MMUSIC Working Group J. Hautakorpi Internet-Draft G. Camarillo Expires:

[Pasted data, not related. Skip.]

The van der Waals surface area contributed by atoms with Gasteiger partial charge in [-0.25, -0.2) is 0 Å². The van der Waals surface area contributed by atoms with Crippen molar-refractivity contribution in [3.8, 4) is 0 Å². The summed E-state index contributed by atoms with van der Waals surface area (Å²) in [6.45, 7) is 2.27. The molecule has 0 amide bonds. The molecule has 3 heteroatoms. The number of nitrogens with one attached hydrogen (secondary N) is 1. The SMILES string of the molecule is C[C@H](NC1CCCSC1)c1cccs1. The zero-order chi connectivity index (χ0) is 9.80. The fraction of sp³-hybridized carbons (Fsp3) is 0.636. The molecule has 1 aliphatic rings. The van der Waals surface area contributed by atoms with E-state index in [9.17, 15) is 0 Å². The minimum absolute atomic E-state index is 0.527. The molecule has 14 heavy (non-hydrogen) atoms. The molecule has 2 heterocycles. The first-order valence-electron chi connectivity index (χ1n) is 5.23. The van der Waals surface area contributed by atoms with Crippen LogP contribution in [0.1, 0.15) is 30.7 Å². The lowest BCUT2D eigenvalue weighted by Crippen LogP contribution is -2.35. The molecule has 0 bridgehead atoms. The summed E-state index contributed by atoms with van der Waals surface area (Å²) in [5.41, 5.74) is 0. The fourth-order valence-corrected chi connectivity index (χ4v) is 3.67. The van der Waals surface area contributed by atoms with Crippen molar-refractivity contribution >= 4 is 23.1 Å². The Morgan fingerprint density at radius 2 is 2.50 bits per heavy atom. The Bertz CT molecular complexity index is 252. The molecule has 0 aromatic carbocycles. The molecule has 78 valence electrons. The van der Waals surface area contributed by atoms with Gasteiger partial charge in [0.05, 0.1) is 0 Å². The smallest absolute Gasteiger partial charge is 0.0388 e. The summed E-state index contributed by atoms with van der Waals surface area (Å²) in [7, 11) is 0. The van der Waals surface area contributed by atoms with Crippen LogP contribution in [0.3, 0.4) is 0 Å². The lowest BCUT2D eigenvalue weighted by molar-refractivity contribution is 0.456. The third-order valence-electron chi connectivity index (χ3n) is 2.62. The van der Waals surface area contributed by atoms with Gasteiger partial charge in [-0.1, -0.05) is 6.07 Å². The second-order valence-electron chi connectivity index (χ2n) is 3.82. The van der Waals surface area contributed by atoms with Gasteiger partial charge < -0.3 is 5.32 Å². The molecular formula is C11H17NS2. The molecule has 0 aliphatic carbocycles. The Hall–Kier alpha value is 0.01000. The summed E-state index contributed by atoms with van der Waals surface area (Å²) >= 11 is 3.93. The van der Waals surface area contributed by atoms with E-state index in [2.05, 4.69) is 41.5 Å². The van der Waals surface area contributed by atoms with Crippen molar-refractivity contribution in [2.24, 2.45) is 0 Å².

JanuaryMarch 1, 2007 Ericsson June 30,August 28, 2006 The SDP (Session Description Protocol) Content Attribute draft-ietf-mmusic-sdp-media-content-04.txtdraft-ietf-mmusic-sdp-media-content-05.txt Status of this Memo By submitting this Internet-Draft, each author represents that any applicable patent or other IPR claims of which he or she is aware have been or will be disclosed, and any of which he or she becomes aware will be disclosed, in accordance with Section 6 of BCP 79. Internet-Drafts are working documents of the Internet Engineering Task Force (IETF), its areas, and its working groups. Note that other groups may also distribute working documents as Internet- Drafts. Internet-Drafts are draft documents valid for a maximum of six months and may be updated, replaced, or obsoleted by other documents at any time. It is inappropriate to use Internet-Drafts as reference material or to cite them other than as "work in progress." The list of current Internet-Drafts can be accessed at http://www.ietf.org/ietf/1id-abstracts.txt. The list of Internet-Draft Shadow Directories can be accessed at http://www.ietf.org/shadow.html. This Internet-Draft will expire on JanuaryMarch 1, 2007. Copyright Notice Copyright (C) The Internet Society (2006). Abstract This document defines a new Session Description Protocol (SDP) media- level attribute, 'content'. The 'content' attribute defines the content of the media stream in more detailed level than the media description line. The sender of an SDP session description can attach the 'content' attribute to one or more media streams. The receiving application can then treat each media stream differently (e.g., show it on a big screen or small screen) based on its content. Table of Contents 1. Introduction . . . . . . . . . . . . . . . . . . . . . . . . . 3 2. Terminology . . . . . . . . . . . . . . . . . . . . . . . . . 3 3. Related Techniques . . . . . . . . . . . . . . . . . . . . . . 3 4. Motivation for the New Content Attribute . . . . . . . . . . . 4 5. The Content Attribute . . . . . . . . . . . . . . . . . . . . 5 6. The Content Attribute in the Offer/Answer Model . . . . . . . 6 7. Examples . . . . . . . . . . . . . . . . . . . . . . . . . . 7. 6 8. Operation with SMIL . . . . . . . . . . . . . . . . . . . . 8. 7 9. Security Considerations . . . . . . . . . . . . . . . . . . . 8 10. IANA Considerations . . . . . . . . . . . . . . . . . . . . . 8 11. Acknowledgements . . . . . . . . . . . . . . . . . . . . . . . 9 12. References . . . . . . . . . . . . . . . . . . . . . . . . . 10 12.1. 9 12.1. Normative References . . . . . . . . . . . . . . . . . . 10 12.29 12.2. Informational References . . . . . . . . . . . . . . . . 109 Authors' Addresses . . . . . . . . . . . . . . . . . . . . . . . . 11 Intellectual Property and Copyright Statements . . . . . . . . . . 12 1. Introduction The Session Description Protocol (SDP)  is a protocol that is intended for describing multimedia sessions for the purposes of session announcement, session invitation, and other forms of multimedia session initiation. One of the most typical use cases of SDP is the one where it is used with the Session Initiation Protocol (SIP) . There are situations where one application receives several similar media streams which are described in an SDP session description. The media streams can be similar in the sense that their content cannot be distinguished just by examining the media description lines (e.g., two video streams). The 'content' attribute is needed, so that the receiving application can treat each media stream appropriately based on its content. This specification defines the SDP 'content' media-level attribute, which provides more information about the media stream than the 'm' line in an SDP session description. 2. Terminology In this document, the key words "MUST", "MUST NOT", "REQUIRED", "SHALL", "SHALL NOT", "SHOULD", "SHOULD NOT", "RECOMMENDED", "NOT RECOMMENDED", "MAY", and "OPTIONAL" are to be interpreted as described in BCP 14, RFC 2119  and indicate requirement levels for compliant implementations. 3. Related Techniques The 'label' attribute  enables a sender to attach a pointer to a particular media stream. The name space of the 'label' attribute itself is unrestricted, so in principle it could also be used to convey information about the content of a media stream. However, in practice, this is not possible because of the need for backward compatibility. Existing implementations of the 'label' attribute already use values from that unrestricted namespace in an application specific way. So it is not possible to reserve portions of the 'label' attribute's namespace without possible conflict with already used, application specific labels. It is possible to assign semantics to a media stream with an external document that uses the 'label' attribute as a pointer. The downside of this approach is that it requires external document. Typically this kind of mechanism would be defined for some particular use case, for example centralized conferencing. Yet another way to attach semantics to a media stream is by using the 'i' SDP attribute, defined in . However, values of the 'i' attribute are intended for human users and not for automata. 4. Motivation for the New Content Attribute Currently, SDP does not provide any means to describe what is the content of a media stream (e.g., speaker's image, slides, sign language) in a form that the application can understand. Of course the end user can see the content of the media stream and read its title, but the application cannot understand what the media stream contains. The application that is receiving multiple similar (e.g., same type and format) media stream needs, in some cases, to know what is the content of those streams. This kind of situation occurs, for example, in cases where presentation slides, the speaker's image and sign language are transported as separate media streams. It would be desirable that the receiving application could distinguish them in a way that it could handle them automatically in appropriate manner. +--------------------------------------+ |+------------++----------------------+| || || || || speaker's || || || image || || || || || |+------------+| presentation || |+------------+| slides || || || || || sign || || || language || || || || || |+------------++----------------------+| +--------------------------------------+ Figure 1: Application's screen The Figure 1 presents a screen of a typical communication application. The 'content' attribute enables the application to make the decision on where to show each media stream. From an end user's perspective, it is desirable that the user does not need to arrange media stream every time the media session starts. The 'content' attribute could also be used in more complex situations. This kind of complex situation could be e.g., an application that is controlling the equipment in an auditorium. An auditorium can have many different output channels for the video (main screen and two smaller screens) and the audio (main speakers, headsets for the participants). In this kind of environment, a lot of interaction from the end user who is operating the application would be required in absence of cues from a controlling application. So, the possibility for such an application to handle the media stream without end users' input is highly desirable. 5. The Content Attribute This specification defines a new media-level value attribute, 'content'. Its formatting in SDP is described by the following BNF : content-attribute = "a=content:" mediacnt-tag mediacnt-tag = mediacnt *("," mediacnt) mediacnt = "slides" / "speaker" / "sl" / "main" / "alt" / "user-floor" / "txp" /mediacnt-ext mediacnt-ext = token The 'content' attribute contains a token, which MAY be attached to a media stream by a sending application. It describes the content of the transmitted media stream to the receiving application. Multiple 'content' attribute values MAY be attached to a single media stream. This document provides a set of pre-defined values for the 'content' attribute. Other values can be defined in the future. The pre- defined values are: slides: This is a media stream that includes presentation slides. The media type can be e.g., a video stream or a set of instant message with pictures. A typical use case for this is e.g., online seminars and courses. This is similar to the 'presentation' role in H.239 . speaker: This is a image from the speaker. The media can be e.g., a video stream or a still image. Typical use case for this is e.g, online seminars and courses. sl: This means that the media stream contains sign language. The media type is a video stream. A typical use case for this is one where the audio stream is translated into sign language. main: This means that the media stream is taken from the main source. A typical use case for this is a concert, where the camera is shooting the performer. alt: This means that the media stream is taken from the alternative source. A typical use case for this is an event, where there is a separate ambient sound and the main sound. The alternative audio stream could be e.g., the sound of a jungle. Another example is the video of the conference room while the main is the video of the speaker. This is similar to the 'live' role in H.239. user-floor: This indicates that a user level floor control is required. In other words, human users have to take care of the floor control. The user interface of the receiving application must indicate the need for user level floor control to the human user. A typical use case is a situation where the other endpoint of the connection is a walkie-talkie type of device, and human users must say 'over' each time they stop transmitting. txp: This indicates that the media stream is originated from a textphone that is incapable of handling simultaneous two-way communication. This limitation requires special behavior from the user of a terminal receiving the indication. The indication should be used for an indication in the user interface. A typical use case is a connection where one endpoint is an analog textphone of a kind that cannot handle two-way simultaneous text communication, and the other one is a native IP based real time text capable terminal. The human user of the IP terminal need to change behaviour when this indication is received, and apply formal turn-taking habits. They may also need to figure out to what extent it is possible to interrupt the other party if the need arises.All of these values can be used with any media type. The application can make decisions on how to handle a single media stream based on both the media type and the value of the 'content' attribute. Therefore the situation where one value of 'content' attribute occurs more than once in a single session descriptor is not problematic. 6. The Content Attribute in the Offer/Answer Model This specification does not define a means to discover whether or not the peer endpoint understands the 'content' attribute because 'content' values are informative only at the offer/answer model  level. The fact that the peer endpoint does not understand the 'content' attribute does not keep the media session from being established. The only consequence is that end user interaction on the receiving side may be required to direct the individual media streams appropriately. Since the 'content' attribute does not have to be understood, an SDP answer MAY contain 'content' attributes even if none were present in the offer. Similarly, the answer MAY contain no 'content' attributes even if they were present in the offer. The 'content' attribute can also be used in scenarios where SDP is used in declarative style. For example, 'content' attributes can be used in SDP session descriptors that are distributed with Session Announcement Protocol (SAP) . 7. Examples There are two examples in this section. The first example, shown below, uses only one 'content' attribute value per media stream: v=0 o=Alice 292742730 29277831 IN IP4 126.96.36.199 s=Second lecture from information technology c=IN IP4 188.8.131.52 t=0 0 m=video 52886 RTP/AVP 31 a=rtpmap:31 H261/9000 a=content:slides m=video 53334 RTP/AVP 31 a=rtpmap:31 H261/9000 a=content:speaker m=video 54132 RTP/AVP 31 a=rtpmap:31 H261/9000 a=content:sl The second example, below, shows a case where there is more than one 'content' attribute value per media stream. The difference to the previous example is that now the conferencing system automatically mixes the video streams from the presenter and slides: v=0 o=Alice 292742730 29277831 IN IP4 184.108.40.206 s=Second lecture from information technology c=IN IP4 220.127.116.11 t=0 0 m=video 52886 RTP/AVP 31 a=rtpmap:31 H261/9000 a=content:slides,speaker m=video 54132 RTP/AVP 31 a=rtpmap:31 H261/9000 a=content:sl 8. Operation with SMIL The values of 'content' attribute, defined in Section 5, can also be used with SMIL . SMIL contains a 'param' element, which is used for describing the content of a media flow. However, this 'param' element provides only application specific description of media content. By using the values of the 'content' attribute, this 'param' element can also be used to describe the media content in globally interpretable way. Details on how to use the values of the 'content' attribute with SMIL's 'param' element are outside the scope of this specification. 9. Security Considerations An attacker may attempt to add, modify, or remove 'content' attributes from a session description. This could result in an application behaving in an undesirable way. So, it is strongly RECOMMENDED that integrity protection be applied to the SDP session descriptions. For session descriptions carried in SIP , S/MIME  is the natural choice to provide such end-to-end integrity protection, as described in RFC 3261 . Other applications MAY use a different form of integrity protection. 10. IANA Considerations This document defines a new 'content' attribute for SDP. It also defines an initial set of values for it. Some general information regarding 'content' attribute is presented in the following: Contact name: Jani Hautakorpi Jani.Hautakorpi@ericsson.com. Attribute name: 'content'. Type of attribute Media level. Subject to charset: No. Purpose of attribute: The 'content' attribute gives information from the content of the media stream to the receiving application. Allowed attribure values: "slides", "speaker", "sl", "main", "alt", "user-floor", "txp",and any other registered values. The IANA is requested to create a subregistry for 'content' attribute values under the Session Description Protocol (SDP) Parameters registry. The initial values for the subregistry are presented in the following, and IANA is requested to add them into its database: Value of 'content' attribute Reference Description ---------------------------- --------- ----------- slides RFC xxxx Presentation slides speaker RFC xxxx Image from the speaker sl RFC xxxx Sign language main RFC xxxx Main media stream alt RFC xxxx Alternative media stream user-floor RFC xxxx User level floor control req. txp RFC xxxx Media from a textphoneNote for the RFC Editor: The 'RFC xxxx' in the above should be a reference to the coming RFC number of this draft. As per the terminology in RFC 2434 , the registration policy for new values for the 'content' parameter shall be 'Specification Required'. If new values for the 'content' attribute are specified in the future, they should consist of a meta description of the contents of a media stream. New values for the 'content' attribute should not describe things like what to do in order to handle a stream. 11. Acknowledgements Authors would like to thank Arnoud van Wijk and Roni Even, who provided valuable ideas for this document. We wish to thank also Tom Taylor for a thorough review. 12. References 12.112.1. Normative References  Handley, M., "SDP: Session Description Protocol", draft-ietf-mmusic-sdp-new-26 (work in progress), January 2006.  Crocker, D., Ed. and P. Overell, "Augmented BNF for Syntax Specifications: ABNF", RFC 2234, November 1997.  Bradner, S., "Key words for use in RFCs to Indicate Requirement Levels", BCP 14, RFC 2119, March 1997.  Narten, T. and H. Alvestrand, "Guidelines for Writing an IANA Considerations Section in RFCs", BCP 26, RFC 2434, October 1998. 12.212.2. Informational References  Rosenberg, J., Schulzrinne, H., Camarillo, G., Johnston, A., Peterson, J., Sparks, R., Handley, M., and E. Schooler, "SIP: Session Initiation Protocol", RFC 3261, June 2002.  Ramsdell, B., "Secure/Multipurpose Internet Mail Extensions (S/MIME) Version 3.1 Message Specification", RFC 3851, July 2004.  Rosenberg, J. and H. Schulzrinne, "An Offer/Answer Model with Session Description Protocol (SDP)", RFC 3264, June 2002.  Handley, M., Perkins, C., and E. Whelan, "Session Announcement Protocol", RFC 2974, October 2000.  Levin, O. and G. Camarillo, "The SDP (Session Description Protocol) Label Attribute", draft-ietf-mmusic-sdp-media-label-01 (work in progress), January 2005.  Michel, T. and J. Ayars, "Synchronized Multimedia Integration Language (SMIL 2.0) - [Second Edition]", W3C REC REC-SMIL2- 20050107, January 2005.  ITU-T, "Infrastructure of audiovisual services - Systems aspects; Role management and additional media channels for H.300-series terminals", Series H H.239, July 2003. Authors' Addresses Jani Hautakorpi Ericsson Hirsalantie 11 Jorvas 02420 Finland Email: Jani.Hautakorpi@ericsson.com Gonzalo Camarillo Ericsson Hirsalantie 11 Jorvas 02420 Finland Email: Gonzalo.Camarillo@ericsson.com Intellectual Property Statement The IETF takes no position regarding the validity or scope of any Intellectual Property Rights or other rights that might be claimed to pertain to the implementation or use of the technology described in this document or the extent to which any license under such rights might or might not be available; nor does it represent that it has made any independent effort to identify any such rights. Information on the procedures with respect to rights in RFC documents can be found in BCP 78 and BCP 79. 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